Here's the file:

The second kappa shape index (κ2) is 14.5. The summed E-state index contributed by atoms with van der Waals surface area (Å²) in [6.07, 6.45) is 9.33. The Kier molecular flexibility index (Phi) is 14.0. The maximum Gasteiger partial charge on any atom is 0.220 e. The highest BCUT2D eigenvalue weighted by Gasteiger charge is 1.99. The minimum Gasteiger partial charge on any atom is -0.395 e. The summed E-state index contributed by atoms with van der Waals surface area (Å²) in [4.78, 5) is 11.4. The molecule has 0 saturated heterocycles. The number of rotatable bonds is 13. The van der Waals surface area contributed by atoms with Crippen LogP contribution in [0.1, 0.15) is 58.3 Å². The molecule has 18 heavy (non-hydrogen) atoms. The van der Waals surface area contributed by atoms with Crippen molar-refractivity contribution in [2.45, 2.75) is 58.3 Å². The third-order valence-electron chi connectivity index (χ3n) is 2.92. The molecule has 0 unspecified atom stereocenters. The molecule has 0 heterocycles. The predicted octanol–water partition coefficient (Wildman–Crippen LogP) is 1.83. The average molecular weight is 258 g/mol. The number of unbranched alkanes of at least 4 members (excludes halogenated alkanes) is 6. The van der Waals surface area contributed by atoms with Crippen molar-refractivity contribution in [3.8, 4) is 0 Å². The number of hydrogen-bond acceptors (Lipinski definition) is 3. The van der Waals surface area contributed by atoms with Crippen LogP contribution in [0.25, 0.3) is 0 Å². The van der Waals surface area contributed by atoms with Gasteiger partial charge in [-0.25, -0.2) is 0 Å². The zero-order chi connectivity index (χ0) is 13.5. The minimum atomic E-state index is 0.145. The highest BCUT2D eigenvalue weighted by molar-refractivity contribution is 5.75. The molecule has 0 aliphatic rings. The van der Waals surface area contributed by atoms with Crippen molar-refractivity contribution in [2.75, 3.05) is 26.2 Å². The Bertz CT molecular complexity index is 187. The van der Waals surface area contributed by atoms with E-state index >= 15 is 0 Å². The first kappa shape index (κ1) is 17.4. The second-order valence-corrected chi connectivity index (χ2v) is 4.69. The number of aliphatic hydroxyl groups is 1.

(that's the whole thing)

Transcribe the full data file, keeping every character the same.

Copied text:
The second kappa shape index (κ2) is 14.5. The summed E-state index contributed by atoms with van der Waals surface area (Å²) in [6.07, 6.45) is 9.33. The Kier molecular flexibility index (Phi) is 14.0. The maximum Gasteiger partial charge on any atom is 0.220 e. The highest BCUT2D eigenvalue weighted by Gasteiger charge is 1.99. The minimum Gasteiger partial charge on any atom is -0.395 e. The summed E-state index contributed by atoms with van der Waals surface area (Å²) in [4.78, 5) is 11.4. The molecule has 0 saturated heterocycles. The number of rotatable bonds is 13. The van der Waals surface area contributed by atoms with Crippen LogP contribution in [0.1, 0.15) is 58.3 Å². The molecule has 18 heavy (non-hydrogen) atoms. The van der Waals surface area contributed by atoms with Crippen molar-refractivity contribution in [2.45, 2.75) is 58.3 Å². The third-order valence-electron chi connectivity index (χ3n) is 2.92. The molecule has 0 unspecified atom stereocenters. The molecule has 0 heterocycles. The predicted octanol–water partition coefficient (Wildman–Crippen LogP) is 1.83. The average molecular weight is 258 g/mol. The number of unbranched alkanes of at least 4 members (excludes halogenated alkanes) is 6. The van der Waals surface area contributed by atoms with Crippen molar-refractivity contribution in [3.8, 4) is 0 Å². The number of hydrogen-bond acceptors (Lipinski definition) is 3. The van der Waals surface area contributed by atoms with Crippen LogP contribution in [0.25, 0.3) is 0 Å². The van der Waals surface area contributed by atoms with Gasteiger partial charge in [-0.25, -0.2) is 0 Å². The zero-order chi connectivity index (χ0) is 13.5. The minimum atomic E-state index is 0.145. The highest BCUT2D eigenvalue weighted by molar-refractivity contribution is 5.75. The molecule has 0 aliphatic rings. The van der Waals surface area contributed by atoms with Crippen molar-refractivity contribution in [2.75, 3.05) is 26.2 Å². The Bertz CT molecular complexity index is 187. The van der Waals surface area contributed by atoms with E-state index >= 15 is 0 Å². The first kappa shape index (κ1) is 17.4. The second-order valence-corrected chi connectivity index (χ2v) is 4.69. The number of aliphatic hydroxyl groups is 1.